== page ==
Sunday, October 25, 2009

Comics Review: Lilli Carré, "The Thing About Madeline"

Lilli Carré blossoms from a promising talent to an accomplished cartoonist in this affecting, superbly crafted fantasy about finding fulfillment in one’s life.




Lilli Carré's "The Thing About Madeline" is featured in The Best American Comics 2008, available for sale from Powell's Books. To order, click here.


Last year, I reviewed Lilli Carré’s The Lagoon, which I found an extremely frustrating piece. Carré was a striking cartooning talent, with an obvious interest in formal experimentation, but the story was largely inscrutable. There was a hermetic feeling to it, as if a good portion of it was still locked up in her head. I had come to the book after reading a number of current comics where the authors had never bothered to give their material any kind of dramatic or poetic shape. In my review of The Lagoon, I unfairly lumped Carré’s work in with those meandering efforts. Unlike the peers of hers in question, she clearly conceived her work in terms of narrative effects; the problem with The Lagoon was that there was something about the story that proved ineffable for her. She gave a sophisticated surface to material that just wasn’t accessible. One was caught between admiration for her obvious sense of craft and annoyance at the solipsistic nature of her content. I read it at a point where my patience with inchoate efforts was at a low ebb, and she became a target for a bit of misguided lashing out.

However, two subsequent efforts make her quite the target for praise, and there is nothing misguided about it. “The Carnival,” which I’ll review soon, is probably the single best comics story of the past year. “The Thing About Madeline,” the subject of today’s piece, isn’t quite as accomplished, but nonetheless, it is a finely crafted gem. Everything comes together for Carré—the piece is elegantly structured and paced, with meanings both clear and affecting.

The key moment in “The Thing About Madeline” is when the title character comes home one evening and finds a doppelganger sleeping in her bed. Up to this point, Carré has methodically constructed a portrait of Madeline as someone who is dissatisfied with her life. She has a boring dead-end job, and she spends her off-hours at the local bar getting drunk and singing along with her favorite song on the jukebox. The opportunity is there for a romance with another bar regular, but Madeline is too caught up in her unhappiness to make the connection. This portrait climaxes with the arrival of the doppelganger, a trope for the intensity of Madeline’s feelings of alienation. She has become so estranged from her life that she is no longer the one living it.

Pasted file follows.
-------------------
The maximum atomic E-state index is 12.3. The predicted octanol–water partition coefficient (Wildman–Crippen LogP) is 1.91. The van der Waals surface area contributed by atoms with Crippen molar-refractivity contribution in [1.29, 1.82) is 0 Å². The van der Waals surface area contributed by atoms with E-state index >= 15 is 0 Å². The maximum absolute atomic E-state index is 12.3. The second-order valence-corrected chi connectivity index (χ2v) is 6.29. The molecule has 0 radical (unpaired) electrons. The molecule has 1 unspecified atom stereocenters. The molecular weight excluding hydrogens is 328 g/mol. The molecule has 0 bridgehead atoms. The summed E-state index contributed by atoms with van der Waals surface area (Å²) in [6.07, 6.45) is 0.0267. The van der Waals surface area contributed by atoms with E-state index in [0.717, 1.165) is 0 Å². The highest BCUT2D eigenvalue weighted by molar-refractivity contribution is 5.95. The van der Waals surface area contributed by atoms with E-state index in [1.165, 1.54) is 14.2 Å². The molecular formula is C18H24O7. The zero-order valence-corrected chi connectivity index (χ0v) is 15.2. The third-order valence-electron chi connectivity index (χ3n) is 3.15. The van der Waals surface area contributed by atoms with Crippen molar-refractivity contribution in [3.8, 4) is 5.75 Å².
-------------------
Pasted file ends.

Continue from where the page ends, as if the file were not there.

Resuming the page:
The story then artfully moves from metaphor to irony. In short order, the doppelganger takes over every aspect of Madeline’s life, but the double finds happiness there. Her morale is high at work, and the bar becomes a place to socialize rather than retreat into oneself. Romance even blossoms with the fellow she hangs out with there. Madeline finds herself literally on the outside looking in. She has become so completely shut out of her life that her acquaintances no longer recognize her. When she and the double finally confront each other, her sense of alienation reaches its apogee: She no longer recognizes herself. Carré uses personification to powerful dramatic effect.

The confrontation scene works as a climax and a second turning point. In the story’s third act, Madeline leaves town and builds a new life elsewhere. Lessons appear to have been learned from the doppelganger episode; Madeline embraces her new routines and relationships instead of allowing herself to be defeated by them. Carré, though, is too sharp to end her story on such a pat, moralizing note. A few years later, Madeline briefly encounters a person she knew in her old life, and things have changed for him. When she last saw him, he was happy and fulfilled, but now there is an air of dissatisfaction to him. The story ends with Madeline being stalked by a second figure from earlier in the story, one who appears to be acting out of an obsessive sense of envy. It is a superbly suggestive finale. Carré closes the story on a portentous note, and she challenges the reader’s judgment of Madeline as a character. Madeline’s problem in the story’s first two sections may not have been her attitude; perhaps her circumstances were inherently demoralizing after all. The ending also lends itself to a supernatural reading at odds with the one I'm presenting here; there’s a feeling of the uncanny in the final moments that cannot be dismissed.

Carré’s presentation of the story is largely excellent. The panels are clear and unostentatiously drawn. She also does a fine job of building the story’s rhythms. The story moves back and forth between expository narration and dialogue scenes; it never feels monotonous, and the shifts in the approach to dramatization never call attention to themselves. The only things that aren’t handled particularly well are the color effects. The scenes featuring Madeline’s old life are rendered in indigo hues, with the ones in her new circumstances presented in a muted orange. The shift is clearly intended to reflect the emotional change in her life, but the meaning is too obvious. The color gray is also used, and the handling of it is confusing. Carré uses it in the outside-looking-in moments, but the feeling she is trying to evoke with it never comes across. These, though, are niggling flaws, and one respects the effort; it is always better to fall down by trying too much than trying too little. One’s sense of Carré is that she strives to make every element she includes serve a narrative purpose, and overall, “The Thing About Madeline” is a superb example of craft and formal control. She’s a terrific cartoonist.



Other reviews of work by Lilli Carré:

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